Asthma is Chronic Inflammation of the Respiratory Tract.
People with asthma have very sensitive airways caused by inflammation, which causes increased mucus production.
Mucus lingering in the bronchial tubes causes a response in the form of a cough. The coughing occurs frequently more in the morning and at nighttime.
Further inflammation is causing swelling of the bronchial wall, as well as spasm of muscles in surrounding bronchi. That, in turn, is responsible for wheezing (whistling sounds coming from the lungs), shortness of breath, chest tightness and heaviness.
The treatment for asthma is very important because, in some people, poorly controlled asthma may result in permanent damage and scarring to the lungs. There are several factors which can cause asthma to flare up. Those are called “TRIGGERS.”
- Cigarette smoke
- Dirty air – pollutants, perfumes, solvents, soaps, and chlorine
- Infections – colds, flu, sore throats, sinus infections
- Heartburn. Actually, 70% of people with asthma have acid reflux
- Weather – dry wind, cold air, sudden weather changes
- Strong motion – such as laughter, crying
- Some medications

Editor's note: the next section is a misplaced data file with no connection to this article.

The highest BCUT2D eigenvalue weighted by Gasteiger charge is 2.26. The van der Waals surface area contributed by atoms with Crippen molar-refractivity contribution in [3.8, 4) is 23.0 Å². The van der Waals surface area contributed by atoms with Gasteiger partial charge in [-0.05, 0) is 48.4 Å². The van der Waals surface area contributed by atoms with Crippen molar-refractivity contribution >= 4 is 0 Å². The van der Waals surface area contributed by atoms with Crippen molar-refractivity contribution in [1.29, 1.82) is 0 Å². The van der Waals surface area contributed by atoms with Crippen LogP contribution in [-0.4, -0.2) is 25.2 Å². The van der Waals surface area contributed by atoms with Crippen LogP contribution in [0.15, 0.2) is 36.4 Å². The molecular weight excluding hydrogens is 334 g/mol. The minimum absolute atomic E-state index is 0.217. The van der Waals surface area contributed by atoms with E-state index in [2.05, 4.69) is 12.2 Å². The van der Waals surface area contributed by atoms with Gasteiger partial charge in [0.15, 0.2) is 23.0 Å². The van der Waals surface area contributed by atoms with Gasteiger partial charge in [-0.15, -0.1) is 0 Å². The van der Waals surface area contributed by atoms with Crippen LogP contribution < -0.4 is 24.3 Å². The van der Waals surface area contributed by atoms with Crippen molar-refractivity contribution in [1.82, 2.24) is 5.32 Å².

Usually, the diagnosis of asthma is not difficult to make based on the patient’s history and physical examination, as well as specific tests, such as Spirometry. However, milder forms such as cough, tightness and heaviness, may go undiagnosed for a while. Anyone with a couple exacerbations of asthma requiring Emergency Room visits, hospitalizations, or oral steroids, should be evaluated for asthma by an allergist, according to the national medical guidelines.
Asthma in children has unique risks due to the fact that children’s airways are already narrower and less stiff than adults. So, even a small amount of inflammation and swelling can cause serious problems. Frequently, the only signs of asthma in children are a persistent cough at nighttime, especially after an upper respiratory infection or exercise.
Asthma affects about 4-8% of pregnant women. Any woman, who has asthma while being pregnant, should be monitored for her level of asthma symptoms because poorly controlled asthma may be dangerous for the developing baby. The medications used for asthma control are safe to use during pregnancy. However, we strive to use the lowest possible dose of those medications that still provided good asthma control.